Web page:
Can data collection lead to discrimination and self-censorship?

A human rights committee has launched an inquiry into the right to privacy and the digital revolution

In the wake of the Cambridge Analytica scandal last year, more users are now beginning to recognise the potential destructiveness of data. Despite this, a parliamentary committee has warned that most people are not fully aware that companies are infringing upon their privacy.

The dark side of data collection

Data collection practices could potentially lead to discrimination and self-censorship, the committee also warned. The human rights committee began an inquiry into the right to privacy and the digital revolution on Wednesday, The Guardian reported.

The group published evidence from privacy and data protection organisations, including the Information Commissioner’s Office and Liberty and Privacy International. Overall, the evidence suggests that Brits are largely unaware of what happens to their data.

It also found that many users are unable to provide meaningful consent and thus self-censor out of fear of being watched. According to Liberty, private companies exploiting data for commercial use has become a “normalised part” of “everyday existence.”

Discrimination and self-censorship

This data can reveal and “manipulate our deepest and most sensitive thoughts and feelings – including our political views,” Liberty added. In effect, the normalisation of these processes threatens freedom of expression.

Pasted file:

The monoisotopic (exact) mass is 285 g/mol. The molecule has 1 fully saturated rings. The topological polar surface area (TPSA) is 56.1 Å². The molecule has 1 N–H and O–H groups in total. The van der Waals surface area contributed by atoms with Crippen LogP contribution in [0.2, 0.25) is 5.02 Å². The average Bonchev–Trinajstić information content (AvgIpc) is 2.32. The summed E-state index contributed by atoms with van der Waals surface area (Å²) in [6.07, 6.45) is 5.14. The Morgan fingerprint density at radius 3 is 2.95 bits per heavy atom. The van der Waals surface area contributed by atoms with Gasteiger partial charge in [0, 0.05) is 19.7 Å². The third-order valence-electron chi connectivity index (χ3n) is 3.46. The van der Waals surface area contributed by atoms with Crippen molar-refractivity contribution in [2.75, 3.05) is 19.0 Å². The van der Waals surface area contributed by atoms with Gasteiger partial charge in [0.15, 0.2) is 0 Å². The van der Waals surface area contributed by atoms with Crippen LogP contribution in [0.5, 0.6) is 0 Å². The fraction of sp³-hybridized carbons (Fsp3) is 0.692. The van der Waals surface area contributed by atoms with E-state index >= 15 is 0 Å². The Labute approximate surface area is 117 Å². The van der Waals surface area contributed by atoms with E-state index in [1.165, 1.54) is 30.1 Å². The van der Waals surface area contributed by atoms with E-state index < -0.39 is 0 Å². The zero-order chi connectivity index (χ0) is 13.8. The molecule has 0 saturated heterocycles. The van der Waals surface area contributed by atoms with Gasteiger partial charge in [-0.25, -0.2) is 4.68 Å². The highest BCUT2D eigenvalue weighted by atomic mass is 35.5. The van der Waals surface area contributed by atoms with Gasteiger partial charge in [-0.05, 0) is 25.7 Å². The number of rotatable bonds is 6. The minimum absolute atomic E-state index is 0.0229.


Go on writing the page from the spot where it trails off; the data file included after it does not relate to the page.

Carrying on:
Indeed, studies show users are more likely to censor social media posts when they become aware of this surveillance. The ICO also warned that the modern data economy could potentially fuel discrimination.

Last year, for example, Amazon implemented an AI tool that actively discriminated against women. The model screened candidates by analysing patterns in predominantly male resumes over a ten year period.

As ICO observed, it is becoming increasingly evident that algorithms contain inherent biases. As a result, there is a greater risk of “discriminatory outcomes, which runs contrary to the principle of fairness.”

This ultimately raises questions regarding the principles of consent, accountability, and transparency. Despite GDPR’s attempts to protect users, The Law Society of Scotland warned that “consumers may not fully understand the potential impact that certain uses of their data might have.”

Looking to learn more? Check out our podcast with CEO of Satalia Daniel Hulme, in which he discusses the ethics surrounding AI adoption